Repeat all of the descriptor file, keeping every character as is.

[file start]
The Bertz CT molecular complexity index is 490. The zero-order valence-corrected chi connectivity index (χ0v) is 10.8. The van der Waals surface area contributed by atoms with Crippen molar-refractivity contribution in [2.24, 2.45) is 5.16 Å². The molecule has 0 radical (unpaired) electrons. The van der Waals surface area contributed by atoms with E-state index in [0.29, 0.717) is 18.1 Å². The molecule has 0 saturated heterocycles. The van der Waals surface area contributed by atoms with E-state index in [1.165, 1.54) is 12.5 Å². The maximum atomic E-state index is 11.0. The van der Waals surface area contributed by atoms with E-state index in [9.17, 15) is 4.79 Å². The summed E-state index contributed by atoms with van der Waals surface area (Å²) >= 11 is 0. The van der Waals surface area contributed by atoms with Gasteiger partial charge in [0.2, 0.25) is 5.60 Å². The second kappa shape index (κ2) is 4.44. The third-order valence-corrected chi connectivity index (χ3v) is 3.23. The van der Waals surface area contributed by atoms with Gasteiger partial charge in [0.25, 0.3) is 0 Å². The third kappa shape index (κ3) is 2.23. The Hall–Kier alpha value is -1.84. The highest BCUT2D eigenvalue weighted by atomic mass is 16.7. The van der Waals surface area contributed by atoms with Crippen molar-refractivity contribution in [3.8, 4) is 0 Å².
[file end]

The Bertz CT molecular complexity index is 490. The zero-order valence-corrected chi connectivity index (χ0v) is 10.8. The van der Waals surface area contributed by atoms with Crippen molar-refractivity contribution in [2.24, 2.45) is 5.16 Å². The molecule has 0 radical (unpaired) electrons. The van der Waals surface area contributed by atoms with E-state index in [0.29, 0.717) is 18.1 Å². The molecule has 0 saturated heterocycles. The van der Waals surface area contributed by atoms with E-state index in [1.165, 1.54) is 12.5 Å². The maximum atomic E-state index is 11.0. The van der Waals surface area contributed by atoms with E-state index in [9.17, 15) is 4.79 Å². The summed E-state index contributed by atoms with van der Waals surface area (Å²) >= 11 is 0. The van der Waals surface area contributed by atoms with Gasteiger partial charge in [0.2, 0.25) is 5.60 Å². The second kappa shape index (κ2) is 4.44. The third-order valence-corrected chi connectivity index (χ3v) is 3.23. The van der Waals surface area contributed by atoms with Gasteiger partial charge in [0.25, 0.3) is 0 Å². The third kappa shape index (κ3) is 2.23. The Hall–Kier alpha value is -1.84. The highest BCUT2D eigenvalue weighted by atomic mass is 16.7. The van der Waals surface area contributed by atoms with Crippen molar-refractivity contribution in [3.8, 4) is 0 Å².